Background: Individuals with spinal cord injury (SCI) have a more than twofold increased risk of heart disease and stroke compared with able-bodied individuals. The increased risk appears to be in excess of the risk conferred by several well-established risk factors, including diabetes, hypertension, and sex. This raises the question whether other factors, secondary to SCI, are also contributing to the development of cardiovascular disease (CVD). Two potential factors associated with SCI and CVD are pain and depression. Both are frequently reported among individuals with SCI, develop in the acute stages of injury, and are commonly described as severe. Therefore, the primary aim of this study was to examine the relationship between pain (and types of pain) and depression with CVD among individuals with SCI.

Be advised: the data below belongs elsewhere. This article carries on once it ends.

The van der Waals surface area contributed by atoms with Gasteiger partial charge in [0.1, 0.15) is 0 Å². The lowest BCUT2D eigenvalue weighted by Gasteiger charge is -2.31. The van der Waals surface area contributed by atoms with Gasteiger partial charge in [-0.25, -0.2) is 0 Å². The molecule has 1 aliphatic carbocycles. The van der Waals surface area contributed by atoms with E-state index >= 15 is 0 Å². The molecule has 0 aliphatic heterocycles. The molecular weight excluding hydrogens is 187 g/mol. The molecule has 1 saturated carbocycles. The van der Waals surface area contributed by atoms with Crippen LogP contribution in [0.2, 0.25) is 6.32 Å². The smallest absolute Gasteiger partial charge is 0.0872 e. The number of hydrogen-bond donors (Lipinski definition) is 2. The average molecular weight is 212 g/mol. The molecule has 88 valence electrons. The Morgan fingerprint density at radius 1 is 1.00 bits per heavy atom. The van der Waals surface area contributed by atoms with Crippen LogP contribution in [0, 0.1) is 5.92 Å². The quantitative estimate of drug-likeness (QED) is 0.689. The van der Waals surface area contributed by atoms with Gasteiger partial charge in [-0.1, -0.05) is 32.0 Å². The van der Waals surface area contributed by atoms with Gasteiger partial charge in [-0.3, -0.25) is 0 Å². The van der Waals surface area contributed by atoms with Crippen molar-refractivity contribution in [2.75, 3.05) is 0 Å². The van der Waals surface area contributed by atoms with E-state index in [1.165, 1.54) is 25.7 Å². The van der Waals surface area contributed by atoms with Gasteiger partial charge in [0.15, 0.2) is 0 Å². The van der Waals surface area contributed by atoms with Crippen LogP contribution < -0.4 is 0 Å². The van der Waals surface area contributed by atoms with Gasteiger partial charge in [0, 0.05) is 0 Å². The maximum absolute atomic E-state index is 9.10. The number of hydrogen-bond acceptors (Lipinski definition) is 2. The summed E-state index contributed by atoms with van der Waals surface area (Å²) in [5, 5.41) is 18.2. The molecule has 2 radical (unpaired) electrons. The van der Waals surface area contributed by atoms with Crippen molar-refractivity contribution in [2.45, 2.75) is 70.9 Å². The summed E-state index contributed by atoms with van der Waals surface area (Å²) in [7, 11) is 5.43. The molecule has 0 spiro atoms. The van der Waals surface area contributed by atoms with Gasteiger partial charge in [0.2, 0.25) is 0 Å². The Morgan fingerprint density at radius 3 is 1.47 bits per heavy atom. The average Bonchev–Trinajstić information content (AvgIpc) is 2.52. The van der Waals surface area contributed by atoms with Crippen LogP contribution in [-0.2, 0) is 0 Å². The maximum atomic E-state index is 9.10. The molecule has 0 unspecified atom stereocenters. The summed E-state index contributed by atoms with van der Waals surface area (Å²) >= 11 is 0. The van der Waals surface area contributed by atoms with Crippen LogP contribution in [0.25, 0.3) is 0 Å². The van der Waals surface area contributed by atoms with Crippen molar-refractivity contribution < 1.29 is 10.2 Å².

Methods: A total of 1,493 individuals (referred sample) with chronic SCI participated in a self-report cross-sectional multicenter Canada-wide survey from 2011-2012 (mean age ± standard deviation: 49.6 ± 13.9 years).
Results: After adjustment for age, sex, and injury characteristics, neuropathic pain and depression were significantly and independently associated with CVD (adjusted odds ratio and 95% confidence interval: 2.27 (1.21, 4.60) for neuropathic pain; 4.07 (2.10, 7.87) for depression). In contrast to neuropathic pain, non-neuropathic pain was not significantly associated with CVD (p = 0.13).
Conclusion: In conclusion, these data illustrate important interrelationships between secondary complications following SCI, as well as raise the possibility of neuropathic pain (versus nociceptive pain) as a novel and emerging risk factor for CVD.
© 2015 S. Karger AG, Basel.